This past year has taught me much about how the tremendous fear of loss permeates our experience of being alive. Losing a dear friend in June and having to helplessly watch my brother navigate a terminal diagnosis has revealed to me how deeply painful it is to have to say good-bye prematurely and be forced to witness someone surrender to death, long before they are ready to so. There has been pure agony in realizing that no amount of my "inner no" will deter outcomes that I find unacceptable. I have been dragged, kicking and screaming to the recognition that all the inner resistance against the unavoidable has been in vain and that the task at hand is not to fight but to yield. By submitting to the larger scope of life that does not exclude death from the range of its vast narrative, we are allowing ourselves to take part in the whole story. And the truth is, the whole story includes tragedy. Rejecting the parts of the story that we don't want to experience has never been an option for any of us of and only leads to suffering. As counter intuitive as it may feel at moments, when we build our repertoire for tragedy, we are also building our repertoire for joy. We must choose whether we want to embrace or stonewall the idea that we have an undisclosed amount of time to be here with an undisclosed amount of time with the people we love the most. Over the course of the past year, so many people in my life have said "I just can't imagine what you're going through." The fact that this is the single most common comment I receive from others is not by coincidence. Most of us have not had to build the bridge that makes way for death to enter our storyline.  The reality is that most of us cannot or will not begin the process of opening ourselves up to  the prospect of loss until we are faced with the unimaginable. Yet the unimaginable does not discern between those that are ready and those that are not and ultimately all of us will be confronted with the void or that which is beyond this experience of being alive. 

Life and death are inextricably linked. We cannot have one without the other. While it can be deeply terrifying and heart-breaking to look death in the eye, it also puts the significance of our time here into sharp relief. By being totally awake to the fact that our days here with those we love are numbered we begin to see things differently. The ephemeral nature of the seasons as they pass us by, the beautiful food we lovingly prepare to nourish our bodies, the time we get to spend with those we love: telling stories, creating meaning and understanding the true nature of presence. There are endless ways we can say "yes" to life even in light (especially in light) of the fact that there are no guarantees on the time we have and that all of us at some point in time will build that bridge that takes us home.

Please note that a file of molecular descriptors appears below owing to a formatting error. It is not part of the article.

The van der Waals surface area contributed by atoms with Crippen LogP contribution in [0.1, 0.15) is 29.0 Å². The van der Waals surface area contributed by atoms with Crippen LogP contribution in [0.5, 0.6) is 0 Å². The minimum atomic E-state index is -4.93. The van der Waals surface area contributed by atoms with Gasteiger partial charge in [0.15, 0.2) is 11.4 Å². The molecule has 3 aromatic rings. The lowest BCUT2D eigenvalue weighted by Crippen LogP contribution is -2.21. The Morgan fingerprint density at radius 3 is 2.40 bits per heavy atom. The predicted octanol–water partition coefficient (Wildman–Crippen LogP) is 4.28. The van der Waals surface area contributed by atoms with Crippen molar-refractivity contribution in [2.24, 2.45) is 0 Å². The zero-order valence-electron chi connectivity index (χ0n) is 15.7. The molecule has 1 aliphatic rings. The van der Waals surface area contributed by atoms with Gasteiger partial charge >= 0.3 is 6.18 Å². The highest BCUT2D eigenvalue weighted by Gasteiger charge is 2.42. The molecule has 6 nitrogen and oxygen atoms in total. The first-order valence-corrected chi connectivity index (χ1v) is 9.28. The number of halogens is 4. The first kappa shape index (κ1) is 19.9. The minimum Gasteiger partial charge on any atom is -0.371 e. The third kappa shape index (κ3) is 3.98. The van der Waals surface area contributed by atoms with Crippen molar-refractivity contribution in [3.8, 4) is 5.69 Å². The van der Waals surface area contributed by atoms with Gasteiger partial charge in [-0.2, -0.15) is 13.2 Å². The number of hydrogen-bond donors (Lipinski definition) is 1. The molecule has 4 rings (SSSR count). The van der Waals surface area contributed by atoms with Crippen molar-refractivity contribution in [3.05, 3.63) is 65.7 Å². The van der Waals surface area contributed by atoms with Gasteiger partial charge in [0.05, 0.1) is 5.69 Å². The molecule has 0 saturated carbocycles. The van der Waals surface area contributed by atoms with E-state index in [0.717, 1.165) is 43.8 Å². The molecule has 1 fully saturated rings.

On Death
Kahlil Gibran

You would know the secret of death.
But how shall you find it unless you seek it in the heart of life?
The owl whose night-bound eyes are blind unto the day cannot unveil the mystery of light.
If you would indeed behold the spirit of death, open your heart wide unto the body of life.
For life and death are one, even as the river and the sea are one.

In the depth of your hopes and desires lies your silent knowledge of the beyond;
And like seeds dreaming beneath the snow your heart dreams of spring.
Trust the dreams, for in them is hidden the gate to eternity.
Your fear of death is but the trembling of the shepherd when he stands before the king whose hand is to be laid upon him in honour.
Is the shepherd not joyful beneath his trembling, that he shall wear the mark of the king?
Yet is he not more mindful of his trembling?

For what is it to die but to stand naked in the wind and to melt into the sun?
And what is it to cease breathing, but to free the breath from its restless tides, that it may rise and expand and seek God unencumbered?

Only when you drink from the river of silence shall you indeed sing.
And when you have reached the mountain top, then you shall begin to climb.
And when the earth shall claim your limbs, then shall you truly dance.